Garcia, featuring a darting slider, twirled his seventh consecutive "quality start," blanking Cincinnati for six innings before issuing the first homer he's given up all season -- a two-run drive by the Reds' Drew Stubbs in the seventh. But four relievers managed to hang on to the lead provided by two-run homers from Pujols (No. 8) and Ludwick (No. 5).
Ludwick hadn't homered in a long time but he has been hot at bat. Like Matt Holliday, he extended a hitting streak to seven games and in three of the last four, Ludwick has had three hits to push his average from the .250s close to .300.
His fifth-inning drive following Colby Rasmus' double proved to be the game-winning hit. "I got a good pitch to hit and I didn't miss it," said Ludwick. "It's nice to hit a homer. I hadn't hit one for a while."
Manager Tony La Russa said, "He's got a nice stroke when he swings at strikes."
But, again, this was about Garcia, who pitched just 37 2/3 innings in the minors last year after he had recovered from Tommy John elbow surgery in September of 2008.
"He's something special," said Ludwick. "It's nice to have a lefty in that rotation. And not only a lefty, but one who's pitching lights-out."
Garcia (4-2), who has given up just seven earned runs in seven starts (1.42 ERA), has held left-handed batters to only three hits in 32 at-bats. He got out of a bases-loaded spot in the first inning by fanning left-handed batting Jay Bruce, and that proved to be the key out of the game.
"Great composure," said La Russa. "He doesn't look like a rookie to me."
CARDINALS 4, REDS 3: The Cardinals, in danger of falling out of first place in the NL Central Division for just the first time all season, fought off second-place Cincinnati when RHP Ryan Franklin got PH Ramon Hernandez to ground into a game-ending double play with two on and one out in the ninth. The twin killing was started by struggling SS Brendan Ryan, who went to one knee to handle an in-between hop. The win was just the Cardinals' third in their last 10 games.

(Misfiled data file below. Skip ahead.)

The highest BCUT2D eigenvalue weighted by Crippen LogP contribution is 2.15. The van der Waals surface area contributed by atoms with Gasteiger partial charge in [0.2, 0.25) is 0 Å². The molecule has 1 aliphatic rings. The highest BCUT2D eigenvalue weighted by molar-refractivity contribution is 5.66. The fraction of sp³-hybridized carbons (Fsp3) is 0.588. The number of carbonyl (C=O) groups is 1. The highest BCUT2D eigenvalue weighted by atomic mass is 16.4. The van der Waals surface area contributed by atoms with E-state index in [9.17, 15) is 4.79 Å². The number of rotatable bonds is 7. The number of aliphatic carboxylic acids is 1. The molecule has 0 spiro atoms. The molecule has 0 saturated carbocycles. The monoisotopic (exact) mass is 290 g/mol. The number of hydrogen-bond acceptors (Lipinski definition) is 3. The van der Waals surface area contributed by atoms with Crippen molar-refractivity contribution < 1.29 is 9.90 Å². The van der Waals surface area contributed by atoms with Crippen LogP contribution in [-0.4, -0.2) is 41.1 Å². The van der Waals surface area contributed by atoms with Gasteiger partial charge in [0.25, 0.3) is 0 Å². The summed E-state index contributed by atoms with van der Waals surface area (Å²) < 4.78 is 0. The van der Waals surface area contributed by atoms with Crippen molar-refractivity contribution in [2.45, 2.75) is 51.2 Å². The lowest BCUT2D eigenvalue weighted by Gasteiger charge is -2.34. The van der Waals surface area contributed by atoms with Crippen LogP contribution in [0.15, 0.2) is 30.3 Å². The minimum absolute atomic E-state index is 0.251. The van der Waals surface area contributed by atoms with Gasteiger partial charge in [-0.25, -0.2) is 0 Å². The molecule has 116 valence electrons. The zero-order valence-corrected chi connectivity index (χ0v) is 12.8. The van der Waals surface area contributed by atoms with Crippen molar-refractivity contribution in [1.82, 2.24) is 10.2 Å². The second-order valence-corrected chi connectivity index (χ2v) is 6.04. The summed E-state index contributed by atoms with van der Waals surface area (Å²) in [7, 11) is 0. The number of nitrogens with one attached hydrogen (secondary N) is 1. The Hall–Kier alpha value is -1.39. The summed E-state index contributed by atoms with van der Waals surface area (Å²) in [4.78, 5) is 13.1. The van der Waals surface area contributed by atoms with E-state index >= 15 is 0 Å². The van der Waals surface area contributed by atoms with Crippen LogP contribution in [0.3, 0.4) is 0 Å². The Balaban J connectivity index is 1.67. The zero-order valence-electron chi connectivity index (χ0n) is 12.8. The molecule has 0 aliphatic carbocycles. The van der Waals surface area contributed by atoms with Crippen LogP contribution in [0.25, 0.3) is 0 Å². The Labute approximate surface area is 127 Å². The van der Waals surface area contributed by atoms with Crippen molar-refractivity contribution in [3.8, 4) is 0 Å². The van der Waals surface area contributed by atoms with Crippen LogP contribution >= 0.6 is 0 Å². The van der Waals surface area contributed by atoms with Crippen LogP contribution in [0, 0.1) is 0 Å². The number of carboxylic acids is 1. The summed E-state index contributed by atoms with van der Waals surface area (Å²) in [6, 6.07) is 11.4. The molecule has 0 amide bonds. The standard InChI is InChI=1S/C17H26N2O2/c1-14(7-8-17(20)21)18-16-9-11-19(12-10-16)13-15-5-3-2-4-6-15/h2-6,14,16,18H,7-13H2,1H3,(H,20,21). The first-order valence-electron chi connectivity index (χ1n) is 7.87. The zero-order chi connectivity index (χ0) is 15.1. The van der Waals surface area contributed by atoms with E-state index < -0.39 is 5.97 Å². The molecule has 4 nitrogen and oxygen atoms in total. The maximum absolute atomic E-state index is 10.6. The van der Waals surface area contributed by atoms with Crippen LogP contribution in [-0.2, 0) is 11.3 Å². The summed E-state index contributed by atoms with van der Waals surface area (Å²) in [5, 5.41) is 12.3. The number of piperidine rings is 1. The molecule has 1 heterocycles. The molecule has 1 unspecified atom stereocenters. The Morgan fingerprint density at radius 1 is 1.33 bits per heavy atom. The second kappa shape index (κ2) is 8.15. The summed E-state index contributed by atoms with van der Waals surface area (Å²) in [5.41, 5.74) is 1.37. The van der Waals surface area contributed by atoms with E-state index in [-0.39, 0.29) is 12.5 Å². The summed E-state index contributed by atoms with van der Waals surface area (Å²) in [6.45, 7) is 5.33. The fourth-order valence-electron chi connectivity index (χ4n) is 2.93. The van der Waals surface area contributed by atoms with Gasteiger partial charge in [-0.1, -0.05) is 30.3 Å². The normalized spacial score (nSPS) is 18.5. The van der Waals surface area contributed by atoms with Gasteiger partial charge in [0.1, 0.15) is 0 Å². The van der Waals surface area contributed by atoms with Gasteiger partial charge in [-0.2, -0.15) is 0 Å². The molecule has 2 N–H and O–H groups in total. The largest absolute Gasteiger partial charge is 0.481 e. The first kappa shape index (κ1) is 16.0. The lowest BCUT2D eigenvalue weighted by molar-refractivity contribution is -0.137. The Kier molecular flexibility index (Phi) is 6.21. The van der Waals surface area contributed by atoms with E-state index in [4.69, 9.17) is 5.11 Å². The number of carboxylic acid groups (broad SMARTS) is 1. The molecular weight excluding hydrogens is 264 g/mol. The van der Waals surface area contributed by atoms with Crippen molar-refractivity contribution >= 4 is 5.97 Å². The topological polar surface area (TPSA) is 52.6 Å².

NOTES AND QUOTES
2B Skip Schumaker, moved back to No. 7 in the order from the leadoff spot, had his first two-hit game in eight days, including a ninth-inning single off tough Cincinnati LHP Arthur Rhodes. Schumaker is 8-for-20 (.400) against lefthanders.
Three Cardinals relievers—RHP Kyle McClellan, LHP Trever Miller and RHP Mitchell Boggs—did their jobs in the seventh and eighth before RHP Ryan Franklin got his eighth save in nine tries despite giving up a ninth-inning run. Miller, who faced just one batter (1B Joey Votto) has stranded 11 of 12 inherited runners.
RHP Chris Carpenter, not throwing as hard as last year, said he occasionally still feels some numbness in his right hand or arm the day after a start, relating to a previous nerve condition he had in his arm. But Carpenter continues to perform an exercise regiment to ease the condition. "I'm not going out there if I feel I can't get outs," Carpenter said. "I'm not going out there if it hurts. I'm not going out there if I feel I can't do my job."
First-base coach Dave McKay is working with CF Colby Rasmus to improve Rasmus' throwing from the outfield. "He's just become conditioned to making his throws to second base a certain way (on one hop) because of what we emphasize," said McKay. By trying to bounce the ball from the outfield, Rasmus has come up short a couple of times in throwing the ball home and McKay said, "We'll adjust with Colby."
3B David Freese, settling
into the No. 5 spot in the order, continued his hot hitting against
By The Numbers:
21—Games in which a Cardinals starter did not give up a home run before RHP Brad Penny permitted two against Philadelphia on May 5.
Quote To Note:
"We're patiently impatient."
—Manager Tony La Russa, waiting for a resolution of INF Felipe Lopez's throwing arm difficulties.
INF Felipe Lopez (strained right elbow) went on the 15-day disabled list April 26. He resumed baseball activities May 11, and he might rejoin the Cardinals as soon as May 17.